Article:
Upadacitinib is in development for the treatment of moderate to severe atopic dermatitis (AD). AD is a chronic inflammatory skin disease that affects both children and adults and is characterised by redness, itchiness, and scaling of the skin. Some people only have small patches of dry skin, but others may experience widespread red, inflamed skin all over the body. Patients with moderate to severe AD may experience sleep disturbances, anxiety, depression, and poor quality of life. Currently, the management of AD involves the removal or treatment of trigger factors that contribute to the development of the disease and topical and/or systemic treatment depending on the severity of the disease.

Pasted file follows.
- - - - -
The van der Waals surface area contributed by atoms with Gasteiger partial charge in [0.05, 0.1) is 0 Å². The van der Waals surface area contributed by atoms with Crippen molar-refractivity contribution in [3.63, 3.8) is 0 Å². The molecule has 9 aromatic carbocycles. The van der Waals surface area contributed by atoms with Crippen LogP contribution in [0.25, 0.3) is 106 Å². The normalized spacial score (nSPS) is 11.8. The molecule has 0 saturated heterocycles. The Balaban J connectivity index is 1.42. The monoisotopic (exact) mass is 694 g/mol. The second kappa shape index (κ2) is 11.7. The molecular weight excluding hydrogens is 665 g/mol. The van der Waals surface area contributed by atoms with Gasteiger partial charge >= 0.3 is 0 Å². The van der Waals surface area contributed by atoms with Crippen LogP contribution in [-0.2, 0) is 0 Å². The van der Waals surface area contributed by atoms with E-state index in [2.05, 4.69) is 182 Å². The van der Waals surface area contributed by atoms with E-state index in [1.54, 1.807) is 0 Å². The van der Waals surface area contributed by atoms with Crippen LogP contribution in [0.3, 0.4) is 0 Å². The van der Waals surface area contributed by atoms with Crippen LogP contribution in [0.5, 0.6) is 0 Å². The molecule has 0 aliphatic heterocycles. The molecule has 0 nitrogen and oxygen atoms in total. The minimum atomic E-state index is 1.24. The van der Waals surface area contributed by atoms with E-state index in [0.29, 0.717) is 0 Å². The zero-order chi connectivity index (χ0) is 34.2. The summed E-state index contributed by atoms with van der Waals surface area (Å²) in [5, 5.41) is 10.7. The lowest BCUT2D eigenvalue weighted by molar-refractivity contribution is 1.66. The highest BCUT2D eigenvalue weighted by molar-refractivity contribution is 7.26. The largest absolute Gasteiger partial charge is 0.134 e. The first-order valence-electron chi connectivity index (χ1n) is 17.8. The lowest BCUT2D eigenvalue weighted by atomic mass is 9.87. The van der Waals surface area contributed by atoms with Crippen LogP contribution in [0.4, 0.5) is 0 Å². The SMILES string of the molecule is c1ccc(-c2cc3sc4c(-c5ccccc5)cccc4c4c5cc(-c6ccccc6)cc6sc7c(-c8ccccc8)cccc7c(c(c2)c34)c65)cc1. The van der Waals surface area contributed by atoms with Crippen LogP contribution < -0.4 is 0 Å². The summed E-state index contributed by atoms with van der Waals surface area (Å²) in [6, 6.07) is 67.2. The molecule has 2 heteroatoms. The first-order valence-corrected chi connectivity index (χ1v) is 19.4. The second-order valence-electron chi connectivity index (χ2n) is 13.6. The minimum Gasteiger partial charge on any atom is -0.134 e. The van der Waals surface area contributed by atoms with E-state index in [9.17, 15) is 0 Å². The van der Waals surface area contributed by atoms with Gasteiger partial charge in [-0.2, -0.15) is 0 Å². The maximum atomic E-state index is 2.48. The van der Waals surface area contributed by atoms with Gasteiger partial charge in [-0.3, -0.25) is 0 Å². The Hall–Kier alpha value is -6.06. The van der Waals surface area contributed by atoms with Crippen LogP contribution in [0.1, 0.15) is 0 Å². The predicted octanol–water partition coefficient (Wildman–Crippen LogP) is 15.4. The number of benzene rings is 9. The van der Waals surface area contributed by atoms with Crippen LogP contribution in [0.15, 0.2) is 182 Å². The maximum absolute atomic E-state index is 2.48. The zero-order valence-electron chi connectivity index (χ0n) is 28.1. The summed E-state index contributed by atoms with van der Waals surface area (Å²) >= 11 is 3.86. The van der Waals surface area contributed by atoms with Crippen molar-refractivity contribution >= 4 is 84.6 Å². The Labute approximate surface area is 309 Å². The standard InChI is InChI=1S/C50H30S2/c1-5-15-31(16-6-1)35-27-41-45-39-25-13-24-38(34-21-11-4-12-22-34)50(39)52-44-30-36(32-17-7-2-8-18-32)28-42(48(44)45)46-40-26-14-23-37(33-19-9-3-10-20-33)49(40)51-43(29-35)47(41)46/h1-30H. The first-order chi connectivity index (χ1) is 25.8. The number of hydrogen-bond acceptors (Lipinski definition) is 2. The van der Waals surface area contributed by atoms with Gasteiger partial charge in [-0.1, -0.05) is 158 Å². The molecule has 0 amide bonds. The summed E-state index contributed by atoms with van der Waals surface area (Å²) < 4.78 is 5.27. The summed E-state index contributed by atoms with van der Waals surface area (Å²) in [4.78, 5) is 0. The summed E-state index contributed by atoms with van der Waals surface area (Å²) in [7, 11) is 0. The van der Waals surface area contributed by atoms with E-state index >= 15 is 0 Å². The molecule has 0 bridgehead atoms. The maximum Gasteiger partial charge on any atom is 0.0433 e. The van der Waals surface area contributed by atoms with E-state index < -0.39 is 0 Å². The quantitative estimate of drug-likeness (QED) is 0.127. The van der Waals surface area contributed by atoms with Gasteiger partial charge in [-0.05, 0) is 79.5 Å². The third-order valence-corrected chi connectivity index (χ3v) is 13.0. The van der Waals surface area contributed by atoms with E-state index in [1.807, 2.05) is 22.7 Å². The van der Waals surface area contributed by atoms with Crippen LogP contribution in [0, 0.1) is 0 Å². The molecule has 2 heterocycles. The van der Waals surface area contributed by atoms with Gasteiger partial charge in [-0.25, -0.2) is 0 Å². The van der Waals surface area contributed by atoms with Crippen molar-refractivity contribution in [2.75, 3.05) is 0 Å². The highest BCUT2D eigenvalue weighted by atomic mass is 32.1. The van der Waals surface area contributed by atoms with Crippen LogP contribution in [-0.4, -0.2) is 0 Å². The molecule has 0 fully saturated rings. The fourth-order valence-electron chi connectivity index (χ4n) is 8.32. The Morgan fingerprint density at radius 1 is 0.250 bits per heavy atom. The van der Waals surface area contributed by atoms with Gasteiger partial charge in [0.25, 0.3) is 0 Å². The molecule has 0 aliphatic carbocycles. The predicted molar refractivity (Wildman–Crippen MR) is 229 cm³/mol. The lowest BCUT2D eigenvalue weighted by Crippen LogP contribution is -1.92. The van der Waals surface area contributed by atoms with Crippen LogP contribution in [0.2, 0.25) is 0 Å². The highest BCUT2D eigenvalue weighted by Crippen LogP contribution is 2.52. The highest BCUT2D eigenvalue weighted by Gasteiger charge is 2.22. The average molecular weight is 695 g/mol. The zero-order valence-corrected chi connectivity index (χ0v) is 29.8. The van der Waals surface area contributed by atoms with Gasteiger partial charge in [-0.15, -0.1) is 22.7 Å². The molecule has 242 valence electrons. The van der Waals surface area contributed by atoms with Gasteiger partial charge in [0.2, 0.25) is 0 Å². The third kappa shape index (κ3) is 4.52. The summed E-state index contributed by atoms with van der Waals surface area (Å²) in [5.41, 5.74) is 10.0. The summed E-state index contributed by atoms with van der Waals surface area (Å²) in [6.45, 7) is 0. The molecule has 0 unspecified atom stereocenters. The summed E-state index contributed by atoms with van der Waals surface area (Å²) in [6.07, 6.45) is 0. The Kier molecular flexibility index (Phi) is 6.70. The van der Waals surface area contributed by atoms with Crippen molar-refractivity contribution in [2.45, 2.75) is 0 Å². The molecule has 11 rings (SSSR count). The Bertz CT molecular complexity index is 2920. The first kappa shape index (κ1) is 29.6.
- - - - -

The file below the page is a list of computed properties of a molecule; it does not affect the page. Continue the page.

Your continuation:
Upadacitinib acts by selectively blocking a protein called Janus-Associated Kinase 1 (JAK1 and JAK1/3). JAKs contribute to the processes within the cell to produce an immune or inflammatory response. There is an emerging body of evidence establishing that JAK dependent enzymes are major contributors to the progression of immune-mediated diseases such as AD and that blocking such enzymes can be beneficial. Upadacitinib is taken orally and if licensed, it will offer an additional treatment option for patients with moderate to severe AD.
Secukinumab as a subcutaneous injection is in clinical development for the treatment of enthesitis related arthritis (ERA) and juvenile psoriatic arthritis (JPsA). These conditions belong to a group of arthritis conditions of unknown cause known as juvenile idiopathic arthritis which affect children. JPsA patients have arthritis and psoriasis, an inflammatory skin disease and ERA patients have arthritis and enthesitis, inflammation of the ligaments and tendons. These conditions are the result of the immune system mistakenly attacking the body’s own cells at the joints and the skin or tendons, causing swelling, pain and reduced mobility.